The Las Vegas Convention and Visitors Authority Board of Directors has canceled a special meeting to consider a multimillion-dollar food service contract that would have ousted longtime contractor Aramark Sports and Entertainment Services and replaced it with a company that recently was fired by the Greater Columbus Convention Center in Ohio.
The contract covers food at the Las Vegas Convention Center and Cashman Field.
The board had planned to meet Tuesday, but LVCVA officials abruptly canceled the meeting without explanation late Monday.
Following an intense bid process and a review by 14 evaluators including five LVCVA administrators, Centerplate LLC, a British company with a U.S. headquarters in Stamford, Connecticut, was selected as the best bidder for a new 7½-year contract that includes options for two three-year extensions.
Centerplate has more than 20 convention center and stadium contracts nationwide. But earlier this year it was fired as the contractor for the Columbus convention center following accusations of collusion in the bidding process that resulted in a contract that began in 2015.
Centerplate sued the Franklin County Convention Facilities Authority in Ohio in May for wrongful termination and said the authority board damaged the company’s reputation with accusations that it conspired with board members to win the contract.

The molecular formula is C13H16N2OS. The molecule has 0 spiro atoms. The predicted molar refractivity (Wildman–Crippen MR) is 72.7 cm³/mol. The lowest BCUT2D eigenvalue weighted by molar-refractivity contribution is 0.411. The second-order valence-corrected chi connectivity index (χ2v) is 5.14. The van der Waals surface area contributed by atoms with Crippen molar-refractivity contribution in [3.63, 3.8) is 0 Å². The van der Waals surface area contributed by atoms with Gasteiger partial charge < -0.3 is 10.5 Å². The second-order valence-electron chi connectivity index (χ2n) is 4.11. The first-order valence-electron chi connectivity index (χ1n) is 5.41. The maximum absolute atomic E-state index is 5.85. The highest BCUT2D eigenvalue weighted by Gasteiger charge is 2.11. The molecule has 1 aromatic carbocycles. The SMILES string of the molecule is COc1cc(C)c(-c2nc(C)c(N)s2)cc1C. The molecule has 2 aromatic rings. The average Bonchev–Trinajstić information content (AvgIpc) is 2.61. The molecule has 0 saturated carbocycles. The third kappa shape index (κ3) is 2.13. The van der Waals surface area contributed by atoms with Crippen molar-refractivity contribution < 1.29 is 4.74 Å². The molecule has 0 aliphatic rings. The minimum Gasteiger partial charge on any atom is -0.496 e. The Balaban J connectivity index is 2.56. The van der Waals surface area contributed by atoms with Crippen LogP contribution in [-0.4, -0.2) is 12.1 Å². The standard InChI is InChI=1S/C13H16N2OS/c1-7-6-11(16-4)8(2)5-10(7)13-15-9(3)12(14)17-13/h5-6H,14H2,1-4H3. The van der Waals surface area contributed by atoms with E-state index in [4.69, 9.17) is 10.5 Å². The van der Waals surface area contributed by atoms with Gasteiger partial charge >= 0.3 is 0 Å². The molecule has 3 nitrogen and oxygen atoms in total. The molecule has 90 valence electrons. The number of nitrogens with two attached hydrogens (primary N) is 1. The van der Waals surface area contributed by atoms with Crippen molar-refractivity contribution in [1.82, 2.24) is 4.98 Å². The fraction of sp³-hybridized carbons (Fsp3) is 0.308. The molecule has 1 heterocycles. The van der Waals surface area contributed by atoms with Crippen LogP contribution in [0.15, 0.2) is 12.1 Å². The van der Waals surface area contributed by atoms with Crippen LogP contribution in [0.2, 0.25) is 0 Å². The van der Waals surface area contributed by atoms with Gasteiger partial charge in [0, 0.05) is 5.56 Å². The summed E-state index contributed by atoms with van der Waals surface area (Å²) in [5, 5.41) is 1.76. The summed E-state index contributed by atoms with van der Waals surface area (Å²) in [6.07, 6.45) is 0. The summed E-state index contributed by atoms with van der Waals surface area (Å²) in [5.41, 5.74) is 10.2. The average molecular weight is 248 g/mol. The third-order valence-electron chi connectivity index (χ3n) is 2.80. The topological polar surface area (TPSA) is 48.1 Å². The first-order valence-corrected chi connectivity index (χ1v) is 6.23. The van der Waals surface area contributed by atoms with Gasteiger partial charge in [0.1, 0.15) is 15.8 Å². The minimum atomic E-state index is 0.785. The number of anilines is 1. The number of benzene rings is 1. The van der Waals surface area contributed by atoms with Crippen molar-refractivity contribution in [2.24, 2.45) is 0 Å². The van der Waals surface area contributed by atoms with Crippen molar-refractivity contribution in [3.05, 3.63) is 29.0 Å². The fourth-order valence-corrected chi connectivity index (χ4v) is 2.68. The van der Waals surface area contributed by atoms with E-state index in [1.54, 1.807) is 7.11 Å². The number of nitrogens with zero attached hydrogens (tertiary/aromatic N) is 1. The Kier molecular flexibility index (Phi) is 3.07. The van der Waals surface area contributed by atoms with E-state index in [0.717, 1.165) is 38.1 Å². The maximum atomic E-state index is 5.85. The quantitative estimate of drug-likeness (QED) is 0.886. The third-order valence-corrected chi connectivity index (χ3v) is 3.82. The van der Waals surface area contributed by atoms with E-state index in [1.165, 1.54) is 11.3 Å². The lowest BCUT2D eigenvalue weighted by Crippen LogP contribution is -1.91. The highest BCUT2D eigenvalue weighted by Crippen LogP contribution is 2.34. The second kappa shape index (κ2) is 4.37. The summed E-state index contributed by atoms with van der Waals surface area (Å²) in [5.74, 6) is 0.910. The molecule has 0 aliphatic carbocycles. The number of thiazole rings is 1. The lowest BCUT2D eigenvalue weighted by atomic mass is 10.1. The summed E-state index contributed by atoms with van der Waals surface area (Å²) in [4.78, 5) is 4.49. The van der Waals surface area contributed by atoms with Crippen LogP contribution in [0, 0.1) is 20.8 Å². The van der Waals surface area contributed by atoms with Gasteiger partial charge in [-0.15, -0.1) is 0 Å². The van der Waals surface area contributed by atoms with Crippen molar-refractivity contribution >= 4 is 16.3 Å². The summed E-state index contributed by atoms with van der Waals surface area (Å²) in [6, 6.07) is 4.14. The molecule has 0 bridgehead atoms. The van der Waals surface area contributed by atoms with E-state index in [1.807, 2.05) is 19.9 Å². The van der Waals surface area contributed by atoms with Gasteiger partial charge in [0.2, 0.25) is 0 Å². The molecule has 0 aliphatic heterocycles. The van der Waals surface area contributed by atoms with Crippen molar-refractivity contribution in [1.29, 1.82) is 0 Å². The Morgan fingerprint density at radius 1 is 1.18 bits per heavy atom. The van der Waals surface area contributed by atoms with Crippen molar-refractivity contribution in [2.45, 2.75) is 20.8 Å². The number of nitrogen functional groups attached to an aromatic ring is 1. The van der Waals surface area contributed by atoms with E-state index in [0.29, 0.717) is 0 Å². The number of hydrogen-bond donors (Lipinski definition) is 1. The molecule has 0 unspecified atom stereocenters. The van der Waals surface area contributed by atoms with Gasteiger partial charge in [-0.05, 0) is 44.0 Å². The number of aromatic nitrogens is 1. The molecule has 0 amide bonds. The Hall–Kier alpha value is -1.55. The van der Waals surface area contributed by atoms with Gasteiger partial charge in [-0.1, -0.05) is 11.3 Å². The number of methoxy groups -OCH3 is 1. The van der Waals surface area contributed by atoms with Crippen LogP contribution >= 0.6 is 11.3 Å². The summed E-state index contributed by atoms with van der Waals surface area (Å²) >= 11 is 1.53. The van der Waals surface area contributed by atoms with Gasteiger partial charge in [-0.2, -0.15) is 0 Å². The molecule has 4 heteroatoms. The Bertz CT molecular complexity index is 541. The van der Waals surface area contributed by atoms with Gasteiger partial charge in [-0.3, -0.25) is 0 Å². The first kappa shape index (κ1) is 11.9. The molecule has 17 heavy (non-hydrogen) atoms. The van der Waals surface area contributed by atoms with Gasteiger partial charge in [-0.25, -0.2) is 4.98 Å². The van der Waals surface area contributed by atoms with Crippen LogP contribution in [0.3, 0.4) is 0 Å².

Centerplate has active contracts with the San Diego, New Orleans, Orange County (Orlando) and New York Jacob Javits convention centers as well as stadiums housing the San Francisco 49ers and Giants, the Miami Dolphins, the Indianapolis Colts and the Denver Broncos.
It’s unclear whether the two finalists in the bid process, Aramark, which has held the contract for 44 years, and Levy Premium Foodservice, would challenge the awarding of the contract to Centerplate. A representative of Aramark had no comment and Levy representatives could not be reached Monday.
The proposed Centerplate contract would guarantee the LVCVA more than $58 million in revenue over the life of the contract as a part of its share of the contractor’s gross receipts.
Under terms of the contract, Centerplate would be required to invest $21 million, including $16 million in new improvements in existing facilities and equipment for a new exhibition hall planned in a $1.4 billion expansion that will be considered by the Nevada Legislature in a special session next month.
The deal enables the LVCVA to receive commissions based on tiered percentages of gross receipts ranging from 22.5 percent on the low end to 40 percent if receipts hit more than $45 million.
The new contract would begin Jan. 1.
The recent bid process, begun at the beginning of the year, was the first evaluation of the food-service contract since 1981.
Contact Richard N. Velotta at email@example.com or 702-477-3893. Follow @RickVelotta on Twitter.